He began to wish to know more of her, and as a step towards conversing with her himself, attended to her conversation with others. His doing so drew her notice. It was at Sir William Lucas’s, where a large party were assembled.
“What does Mr. Darcy mean,” said she to Charlotte, “by listening to my conversation with Colonel Forster?”
“That is a question which Mr. Darcy only can answer.”
“But if he does it any more I shall certainly let him know that I see what he is about. He has a very satirical eye, and if I do not begin by being impertinent myself, I shall soon grow afraid of him.”
On his approaching them soon afterwards, though without seeming to have any intention of speaking, Miss Lucas defied her friend to mention such a subject to him; which immediately provoking Elizabeth to do it, she turned to him and said:
“Did you not think, Mr. Darcy, that I expressed myself uncommonly well just now, when I was teasing Colonel Forster to give us a ball at Meryton?”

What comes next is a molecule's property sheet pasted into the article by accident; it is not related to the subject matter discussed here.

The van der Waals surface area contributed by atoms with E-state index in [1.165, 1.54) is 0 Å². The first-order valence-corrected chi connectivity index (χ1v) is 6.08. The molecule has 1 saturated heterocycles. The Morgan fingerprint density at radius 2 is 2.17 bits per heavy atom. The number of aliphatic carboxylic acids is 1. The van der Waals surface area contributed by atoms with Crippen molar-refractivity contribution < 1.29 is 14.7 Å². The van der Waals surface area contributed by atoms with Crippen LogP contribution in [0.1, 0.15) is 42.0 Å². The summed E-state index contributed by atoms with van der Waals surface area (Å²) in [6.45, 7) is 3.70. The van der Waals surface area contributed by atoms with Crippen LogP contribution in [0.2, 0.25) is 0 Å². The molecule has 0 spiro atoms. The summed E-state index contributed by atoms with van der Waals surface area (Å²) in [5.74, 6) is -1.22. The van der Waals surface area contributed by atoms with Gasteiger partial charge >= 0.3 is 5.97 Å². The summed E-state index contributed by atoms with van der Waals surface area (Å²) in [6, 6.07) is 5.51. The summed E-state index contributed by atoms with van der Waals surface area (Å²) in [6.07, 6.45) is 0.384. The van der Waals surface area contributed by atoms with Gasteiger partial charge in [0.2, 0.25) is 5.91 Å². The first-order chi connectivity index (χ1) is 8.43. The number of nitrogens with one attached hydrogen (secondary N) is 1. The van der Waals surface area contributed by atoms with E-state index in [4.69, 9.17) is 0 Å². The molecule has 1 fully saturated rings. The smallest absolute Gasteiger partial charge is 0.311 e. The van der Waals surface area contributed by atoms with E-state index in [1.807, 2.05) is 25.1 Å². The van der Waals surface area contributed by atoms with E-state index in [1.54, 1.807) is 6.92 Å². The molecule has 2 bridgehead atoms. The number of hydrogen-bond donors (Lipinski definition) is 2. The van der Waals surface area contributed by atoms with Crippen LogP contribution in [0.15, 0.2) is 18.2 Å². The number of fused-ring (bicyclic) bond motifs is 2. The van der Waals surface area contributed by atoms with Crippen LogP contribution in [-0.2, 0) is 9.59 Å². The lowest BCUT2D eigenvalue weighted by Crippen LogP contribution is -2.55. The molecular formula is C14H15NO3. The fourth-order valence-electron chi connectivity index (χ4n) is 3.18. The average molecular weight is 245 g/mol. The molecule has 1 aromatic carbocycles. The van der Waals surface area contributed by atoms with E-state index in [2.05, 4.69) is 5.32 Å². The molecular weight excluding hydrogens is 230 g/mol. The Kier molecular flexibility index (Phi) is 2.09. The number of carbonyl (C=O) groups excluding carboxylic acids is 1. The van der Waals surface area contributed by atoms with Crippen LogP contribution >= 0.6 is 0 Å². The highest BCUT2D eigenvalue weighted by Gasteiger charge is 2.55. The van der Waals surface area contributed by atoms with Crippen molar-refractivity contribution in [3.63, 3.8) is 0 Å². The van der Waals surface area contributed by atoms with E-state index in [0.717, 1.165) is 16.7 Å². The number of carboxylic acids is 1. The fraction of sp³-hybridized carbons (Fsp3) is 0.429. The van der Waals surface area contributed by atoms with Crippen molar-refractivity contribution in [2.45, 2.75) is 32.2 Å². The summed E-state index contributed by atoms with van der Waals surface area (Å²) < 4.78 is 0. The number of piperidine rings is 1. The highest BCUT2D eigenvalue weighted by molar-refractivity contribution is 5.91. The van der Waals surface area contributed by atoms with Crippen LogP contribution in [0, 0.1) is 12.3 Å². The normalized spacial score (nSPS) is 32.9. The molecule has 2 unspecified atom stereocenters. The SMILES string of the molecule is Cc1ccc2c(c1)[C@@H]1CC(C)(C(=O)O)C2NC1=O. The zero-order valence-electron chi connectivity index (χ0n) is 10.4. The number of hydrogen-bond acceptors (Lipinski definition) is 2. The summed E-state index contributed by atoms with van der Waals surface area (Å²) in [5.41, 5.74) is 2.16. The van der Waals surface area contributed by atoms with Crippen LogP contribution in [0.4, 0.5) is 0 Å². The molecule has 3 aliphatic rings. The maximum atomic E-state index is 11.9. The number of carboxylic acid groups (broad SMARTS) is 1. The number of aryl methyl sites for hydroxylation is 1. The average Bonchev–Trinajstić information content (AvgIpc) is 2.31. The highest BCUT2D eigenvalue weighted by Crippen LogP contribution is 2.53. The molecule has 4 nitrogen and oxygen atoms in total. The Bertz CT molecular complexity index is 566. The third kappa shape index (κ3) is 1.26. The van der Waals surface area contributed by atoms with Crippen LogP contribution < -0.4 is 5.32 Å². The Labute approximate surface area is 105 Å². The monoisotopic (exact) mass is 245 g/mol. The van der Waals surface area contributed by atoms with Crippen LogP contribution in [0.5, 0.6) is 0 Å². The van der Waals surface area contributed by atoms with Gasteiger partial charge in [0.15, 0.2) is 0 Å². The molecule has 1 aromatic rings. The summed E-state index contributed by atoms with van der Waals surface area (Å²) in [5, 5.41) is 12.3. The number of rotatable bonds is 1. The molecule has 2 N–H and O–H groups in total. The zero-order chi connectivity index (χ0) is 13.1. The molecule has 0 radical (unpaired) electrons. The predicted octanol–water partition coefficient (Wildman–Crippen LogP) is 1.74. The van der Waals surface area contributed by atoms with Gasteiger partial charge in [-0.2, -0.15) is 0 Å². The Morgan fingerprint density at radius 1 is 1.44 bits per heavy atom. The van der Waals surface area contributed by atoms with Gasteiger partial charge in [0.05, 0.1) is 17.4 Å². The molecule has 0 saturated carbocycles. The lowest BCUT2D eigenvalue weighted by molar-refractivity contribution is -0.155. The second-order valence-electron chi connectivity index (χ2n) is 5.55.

“With great energy; but it is always a subject which makes a lady energetic.”
“You are severe on us.”
“It will be her turn soon to be teased,” said Miss Lucas. “I am going to open the instrument, Eliza, and you know what follows.”
“You are a very strange creature by way of a friend!–always wanting me to play and sing before anybody and everybody! If my vanity had taken a musical turn, you would have been invaluable; but as it is, I would really rather not sit down before those who must be in the habit of hearing the very best performers.” On Miss Lucas’s persevering, however, she added, “Very well, if it must be so, it must.” And gravely glancing at Mr. Darcy, “There is a fine old saying, which everybody here is of course familiar with: ‘Keep your breath to cool your porridge’; and I shall keep mine to swell my song.”
Her performance was pleasing, though by no means capital. After a song or two, and before she could reply to the entreaties of several that she would sing again, she was eagerly succeeded at the instrument by her sister Mary, who having, in consequence of being the only plain one in the family, worked hard for knowledge and accomplishments, was always impatient for display.